Oom Paul is a very good man, but he kicks at the traces a great deal. He likes to go out of his way to find out what other people are saying about him, and he displays, moreover, another undesirable characteristic—he is suspicious. It is in the family; it is in the whole people. He is continually working himself up into the condition of a man whose highly-strung nerves convince him that the whole world is against him. He always imagined that everybody was working out plans of campaign by which it would be possible to annex the Transvaal to the British Empire. Fortunately there were other matters and other countries to consider, and if Oom Paul would just study a map of the world for a few weeks and reflect, he would probably find his position less irksome. But Oom Paul has a great deal to think about—he must think for the whole nation. The 'unfortunate affair which occurred after 1895' seems to trouble him a great deal. Despite the fact that the country was well paid for it, this incident seems fated to crop up at least every six months, and it will be handed down to generations untold, so that it may ever be kept green. It will be nurtured and well looked after, and the one regret will be that it does not bring in an annual income in proportion to the original amount.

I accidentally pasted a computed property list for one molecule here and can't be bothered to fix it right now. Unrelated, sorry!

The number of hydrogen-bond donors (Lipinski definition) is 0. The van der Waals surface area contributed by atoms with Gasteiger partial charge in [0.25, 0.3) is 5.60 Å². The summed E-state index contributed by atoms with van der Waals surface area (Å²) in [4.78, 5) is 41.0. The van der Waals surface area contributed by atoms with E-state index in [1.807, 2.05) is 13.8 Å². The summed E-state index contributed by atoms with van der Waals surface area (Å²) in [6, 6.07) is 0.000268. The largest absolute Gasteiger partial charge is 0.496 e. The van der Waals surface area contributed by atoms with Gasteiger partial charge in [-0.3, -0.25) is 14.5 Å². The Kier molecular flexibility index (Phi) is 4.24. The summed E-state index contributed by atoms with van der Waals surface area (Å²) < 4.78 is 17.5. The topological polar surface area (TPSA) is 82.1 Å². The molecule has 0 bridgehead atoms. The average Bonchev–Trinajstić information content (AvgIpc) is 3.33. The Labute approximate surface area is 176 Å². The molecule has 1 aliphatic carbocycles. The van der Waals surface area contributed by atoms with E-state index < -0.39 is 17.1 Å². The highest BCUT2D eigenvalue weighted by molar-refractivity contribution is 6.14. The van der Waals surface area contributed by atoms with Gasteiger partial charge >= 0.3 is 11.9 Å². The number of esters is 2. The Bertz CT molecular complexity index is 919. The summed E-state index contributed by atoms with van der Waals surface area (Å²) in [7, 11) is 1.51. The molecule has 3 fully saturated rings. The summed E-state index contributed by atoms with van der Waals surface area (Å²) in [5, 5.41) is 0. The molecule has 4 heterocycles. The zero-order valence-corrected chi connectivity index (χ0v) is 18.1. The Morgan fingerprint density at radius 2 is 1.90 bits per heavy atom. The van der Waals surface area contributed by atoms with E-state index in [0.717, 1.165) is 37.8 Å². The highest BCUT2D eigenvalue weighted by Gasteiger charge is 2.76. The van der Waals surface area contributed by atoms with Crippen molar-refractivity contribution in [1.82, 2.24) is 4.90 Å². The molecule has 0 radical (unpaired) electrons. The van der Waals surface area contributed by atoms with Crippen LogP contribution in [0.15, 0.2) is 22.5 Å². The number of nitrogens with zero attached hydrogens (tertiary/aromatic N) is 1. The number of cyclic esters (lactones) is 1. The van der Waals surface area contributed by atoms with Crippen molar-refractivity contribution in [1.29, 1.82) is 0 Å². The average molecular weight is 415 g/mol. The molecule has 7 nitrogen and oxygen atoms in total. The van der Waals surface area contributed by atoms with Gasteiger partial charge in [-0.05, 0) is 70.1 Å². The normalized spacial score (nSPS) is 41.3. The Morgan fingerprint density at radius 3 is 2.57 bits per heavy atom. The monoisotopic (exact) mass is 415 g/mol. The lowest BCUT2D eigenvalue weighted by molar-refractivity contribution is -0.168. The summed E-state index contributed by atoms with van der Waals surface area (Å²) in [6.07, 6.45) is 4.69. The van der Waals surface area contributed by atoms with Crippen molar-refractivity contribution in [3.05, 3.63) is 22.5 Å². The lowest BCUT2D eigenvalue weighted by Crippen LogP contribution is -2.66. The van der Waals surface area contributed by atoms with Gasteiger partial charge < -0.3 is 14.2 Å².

The Boer's politics are summed up in the single word 'Defence.' He is not aggressive, but he is strong on Defence. Possession with him is ten points of the law—it is everything. Let the independence of his country be threatened, and he is at once a man of action. He figuratively converts his ploughshare into a sword, although the uses of that weapon are unknown to him. At the time of the Jameson Raid it may safely be asserted that there did not exist a single Boer—young or old—who was not in possession of a serviceable firearm and the full complement of ammunition. The Kantoors—i.e., the Government offices—were daily besieged by eager men as eager to possess themselves of the instruments and munitions of war. Every man was ready; farmers were no longer farmers, but soldiers, prepared to face the worst in the defence of their only love—their country.